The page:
Unemployment rate hits 14.9%
THE UNEMPLOYMENT rate inched higher in June, rising to 14.9 per cent, its highest level since 1994.
The latest data from the Central Statistics Office show the number of people signing on rose by 2,700 over the month, bringing the seasonally adjusted figure to 440,600.
The number of men signing on increased by 800 month on month, with the number of women rising by 1,900.
Long-term claimants – those on the register for more than a year – rose by 6.8 per cent on an annual basis to 199,249.
Short-term claimants accounted for 55.9 per cent of the Live Register, with 252,725 signing on.
The Live Register also includes casual and part-time employees. These workers accounted for 19.6 per cent of the total register or 88,465. That figure showed a rise from a year earlier when there were 85,765 casual and part-time employees signing on, representing 18.7 per cent of the register.
June saw a decline in the number of young people signing on, with the number under 25 falling by 9.1 per cent or 7,911, extending the trend seen since July 2010. The over-25 age group rose by 0.5 per cent.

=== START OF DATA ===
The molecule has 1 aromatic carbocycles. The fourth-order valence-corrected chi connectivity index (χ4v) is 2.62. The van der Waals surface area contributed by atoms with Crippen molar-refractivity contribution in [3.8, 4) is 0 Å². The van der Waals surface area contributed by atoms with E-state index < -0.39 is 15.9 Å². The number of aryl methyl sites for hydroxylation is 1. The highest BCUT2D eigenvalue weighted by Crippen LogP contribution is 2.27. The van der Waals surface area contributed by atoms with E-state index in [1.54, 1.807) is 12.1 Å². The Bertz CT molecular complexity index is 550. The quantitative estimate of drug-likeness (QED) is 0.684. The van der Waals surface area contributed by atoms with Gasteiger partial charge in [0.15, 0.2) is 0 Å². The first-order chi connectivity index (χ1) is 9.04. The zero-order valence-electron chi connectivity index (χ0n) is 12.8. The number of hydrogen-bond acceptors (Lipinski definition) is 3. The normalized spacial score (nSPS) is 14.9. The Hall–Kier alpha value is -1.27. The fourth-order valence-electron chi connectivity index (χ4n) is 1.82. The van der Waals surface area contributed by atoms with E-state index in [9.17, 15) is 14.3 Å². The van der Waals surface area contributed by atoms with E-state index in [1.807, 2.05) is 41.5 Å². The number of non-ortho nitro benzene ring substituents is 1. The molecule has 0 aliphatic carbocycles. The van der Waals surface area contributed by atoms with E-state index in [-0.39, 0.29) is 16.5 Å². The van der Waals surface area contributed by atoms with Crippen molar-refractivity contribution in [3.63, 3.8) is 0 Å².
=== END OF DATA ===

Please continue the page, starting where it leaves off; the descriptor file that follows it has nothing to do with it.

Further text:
Analysts described the data as “disappointing”.
“Following upward revisions to the unemployment rate last month as a result of the publication of the Quarterly National Household Survey, it is disappointing to see another increase in the unemployment rate for June,” Glas Securities said in a note.
“While the Department of Finance yesterday [Tuesday] released encouraging exchequer returns data which suggest that the public finances will meet the budget deficit target for the year, today’s data suggests that the unemployment rate may exceed the Government’s target of 14.3 per cent for 2012.”
The Irish Congress of Trade Unions called on the Government to tackle the crisis. “We have not seen unemployment at this high level since 1993. It is as if all the gains of the last two decades have been wiped out by reckless banks and a European political elite that refuses to learn the lessons of history, or even the lessons of daily experience,” said congress chief economist Paul Sweeney
“With close to 15 per cent out of work it is now imperative that this Government starts to aggressively tackle the jobless crisis.”
The Irish Small and Medium Enterprises Association described the unemployment figures as “a disastrous new high”, and urged the Government to adopt enterprise policies to push Ireland to the top of the enterprise league, including a cut in Government-influenced business costs.
“Unless significant changes are made to the welfare system many of the long-term unemployed will simply remain on the dole,” chief executive Mark Fielding said.